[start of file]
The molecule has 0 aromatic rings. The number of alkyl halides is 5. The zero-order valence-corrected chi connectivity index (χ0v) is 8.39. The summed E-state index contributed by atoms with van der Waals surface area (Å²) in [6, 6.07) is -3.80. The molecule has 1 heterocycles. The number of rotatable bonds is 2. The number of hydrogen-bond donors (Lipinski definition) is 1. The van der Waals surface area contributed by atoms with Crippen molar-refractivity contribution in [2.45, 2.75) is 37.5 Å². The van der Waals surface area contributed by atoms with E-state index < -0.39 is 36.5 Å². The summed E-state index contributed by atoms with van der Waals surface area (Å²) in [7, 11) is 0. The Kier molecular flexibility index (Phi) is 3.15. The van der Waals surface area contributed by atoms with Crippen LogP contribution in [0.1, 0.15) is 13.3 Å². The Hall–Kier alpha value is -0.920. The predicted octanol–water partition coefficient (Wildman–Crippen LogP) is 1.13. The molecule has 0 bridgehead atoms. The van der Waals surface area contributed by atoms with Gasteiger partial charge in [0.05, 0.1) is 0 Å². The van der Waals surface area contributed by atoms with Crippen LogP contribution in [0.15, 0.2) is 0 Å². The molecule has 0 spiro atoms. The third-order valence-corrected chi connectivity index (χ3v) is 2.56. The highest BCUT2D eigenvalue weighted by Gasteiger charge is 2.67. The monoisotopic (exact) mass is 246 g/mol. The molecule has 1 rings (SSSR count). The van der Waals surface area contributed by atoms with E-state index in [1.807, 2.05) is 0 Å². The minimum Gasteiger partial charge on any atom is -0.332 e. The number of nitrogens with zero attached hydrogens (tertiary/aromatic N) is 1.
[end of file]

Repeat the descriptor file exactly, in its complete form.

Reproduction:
The molecule has 0 aromatic rings. The number of alkyl halides is 5. The zero-order valence-corrected chi connectivity index (χ0v) is 8.39. The summed E-state index contributed by atoms with van der Waals surface area (Å²) in [6, 6.07) is -3.80. The molecule has 1 heterocycles. The number of rotatable bonds is 2. The number of hydrogen-bond donors (Lipinski definition) is 1. The van der Waals surface area contributed by atoms with Crippen molar-refractivity contribution in [2.45, 2.75) is 37.5 Å². The van der Waals surface area contributed by atoms with E-state index < -0.39 is 36.5 Å². The summed E-state index contributed by atoms with van der Waals surface area (Å²) in [7, 11) is 0. The Kier molecular flexibility index (Phi) is 3.15. The van der Waals surface area contributed by atoms with Crippen LogP contribution in [0.1, 0.15) is 13.3 Å². The Hall–Kier alpha value is -0.920. The predicted octanol–water partition coefficient (Wildman–Crippen LogP) is 1.13. The molecule has 0 bridgehead atoms. The van der Waals surface area contributed by atoms with Gasteiger partial charge in [0.05, 0.1) is 0 Å². The van der Waals surface area contributed by atoms with Crippen LogP contribution in [0.15, 0.2) is 0 Å². The molecule has 0 spiro atoms. The third-order valence-corrected chi connectivity index (χ3v) is 2.56. The highest BCUT2D eigenvalue weighted by Gasteiger charge is 2.67. The monoisotopic (exact) mass is 246 g/mol. The molecule has 1 rings (SSSR count). The van der Waals surface area contributed by atoms with E-state index in [1.807, 2.05) is 0 Å². The minimum Gasteiger partial charge on any atom is -0.332 e. The number of nitrogens with zero attached hydrogens (tertiary/aromatic N) is 1.